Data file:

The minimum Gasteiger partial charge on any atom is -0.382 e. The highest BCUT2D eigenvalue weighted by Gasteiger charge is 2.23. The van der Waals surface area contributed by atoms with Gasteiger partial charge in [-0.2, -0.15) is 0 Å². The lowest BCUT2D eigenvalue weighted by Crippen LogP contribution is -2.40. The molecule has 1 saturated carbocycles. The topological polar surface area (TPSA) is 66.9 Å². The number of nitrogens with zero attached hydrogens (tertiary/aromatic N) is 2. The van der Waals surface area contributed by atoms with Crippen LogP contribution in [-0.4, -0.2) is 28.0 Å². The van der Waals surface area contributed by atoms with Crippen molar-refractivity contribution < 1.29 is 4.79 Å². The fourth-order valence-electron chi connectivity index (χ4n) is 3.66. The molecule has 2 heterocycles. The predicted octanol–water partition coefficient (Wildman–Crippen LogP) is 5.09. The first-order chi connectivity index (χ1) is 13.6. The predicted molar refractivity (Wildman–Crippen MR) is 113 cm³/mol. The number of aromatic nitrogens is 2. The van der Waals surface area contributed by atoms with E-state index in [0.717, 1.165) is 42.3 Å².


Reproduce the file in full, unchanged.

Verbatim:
The minimum Gasteiger partial charge on any atom is -0.382 e. The highest BCUT2D eigenvalue weighted by Gasteiger charge is 2.23. The van der Waals surface area contributed by atoms with Gasteiger partial charge in [-0.2, -0.15) is 0 Å². The lowest BCUT2D eigenvalue weighted by Crippen LogP contribution is -2.40. The molecule has 1 saturated carbocycles. The topological polar surface area (TPSA) is 66.9 Å². The number of nitrogens with zero attached hydrogens (tertiary/aromatic N) is 2. The van der Waals surface area contributed by atoms with Crippen LogP contribution in [-0.4, -0.2) is 28.0 Å². The van der Waals surface area contributed by atoms with Crippen molar-refractivity contribution < 1.29 is 4.79 Å². The fourth-order valence-electron chi connectivity index (χ4n) is 3.66. The molecule has 2 heterocycles. The predicted octanol–water partition coefficient (Wildman–Crippen LogP) is 5.09. The first-order chi connectivity index (χ1) is 13.6. The predicted molar refractivity (Wildman–Crippen MR) is 113 cm³/mol. The number of aromatic nitrogens is 2. The van der Waals surface area contributed by atoms with E-state index in [0.717, 1.165) is 42.3 Å².